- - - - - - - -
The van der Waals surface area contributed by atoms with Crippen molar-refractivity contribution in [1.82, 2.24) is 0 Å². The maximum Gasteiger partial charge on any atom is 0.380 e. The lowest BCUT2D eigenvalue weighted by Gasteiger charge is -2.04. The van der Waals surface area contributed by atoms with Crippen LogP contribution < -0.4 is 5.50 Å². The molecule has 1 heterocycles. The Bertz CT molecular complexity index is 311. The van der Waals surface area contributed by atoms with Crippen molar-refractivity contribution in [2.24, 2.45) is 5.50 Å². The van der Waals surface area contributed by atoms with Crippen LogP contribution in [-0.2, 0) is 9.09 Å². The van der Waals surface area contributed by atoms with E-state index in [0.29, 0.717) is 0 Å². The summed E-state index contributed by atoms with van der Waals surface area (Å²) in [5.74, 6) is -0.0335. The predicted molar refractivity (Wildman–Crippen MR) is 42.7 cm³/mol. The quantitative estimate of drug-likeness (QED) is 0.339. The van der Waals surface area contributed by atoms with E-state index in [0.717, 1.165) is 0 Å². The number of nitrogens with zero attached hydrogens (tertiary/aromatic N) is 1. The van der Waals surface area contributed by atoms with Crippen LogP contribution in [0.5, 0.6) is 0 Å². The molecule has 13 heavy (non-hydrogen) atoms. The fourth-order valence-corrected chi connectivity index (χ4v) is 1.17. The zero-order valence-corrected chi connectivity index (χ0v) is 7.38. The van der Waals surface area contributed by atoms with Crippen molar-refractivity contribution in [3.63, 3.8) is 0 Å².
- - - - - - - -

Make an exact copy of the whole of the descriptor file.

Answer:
The van der Waals surface area contributed by atoms with Crippen molar-refractivity contribution in [1.82, 2.24) is 0 Å². The maximum Gasteiger partial charge on any atom is 0.380 e. The lowest BCUT2D eigenvalue weighted by Gasteiger charge is -2.04. The van der Waals surface area contributed by atoms with Crippen LogP contribution < -0.4 is 5.50 Å². The molecule has 1 heterocycles. The Bertz CT molecular complexity index is 311. The van der Waals surface area contributed by atoms with Crippen molar-refractivity contribution in [2.24, 2.45) is 5.50 Å². The van der Waals surface area contributed by atoms with Crippen LogP contribution in [-0.2, 0) is 9.09 Å². The van der Waals surface area contributed by atoms with E-state index in [0.29, 0.717) is 0 Å². The summed E-state index contributed by atoms with van der Waals surface area (Å²) in [5.74, 6) is -0.0335. The predicted molar refractivity (Wildman–Crippen MR) is 42.7 cm³/mol. The quantitative estimate of drug-likeness (QED) is 0.339. The van der Waals surface area contributed by atoms with E-state index in [0.717, 1.165) is 0 Å². The number of nitrogens with zero attached hydrogens (tertiary/aromatic N) is 1. The van der Waals surface area contributed by atoms with Crippen LogP contribution in [0.5, 0.6) is 0 Å². The molecule has 13 heavy (non-hydrogen) atoms. The fourth-order valence-corrected chi connectivity index (χ4v) is 1.17. The zero-order valence-corrected chi connectivity index (χ0v) is 7.38. The van der Waals surface area contributed by atoms with Crippen molar-refractivity contribution in [3.63, 3.8) is 0 Å².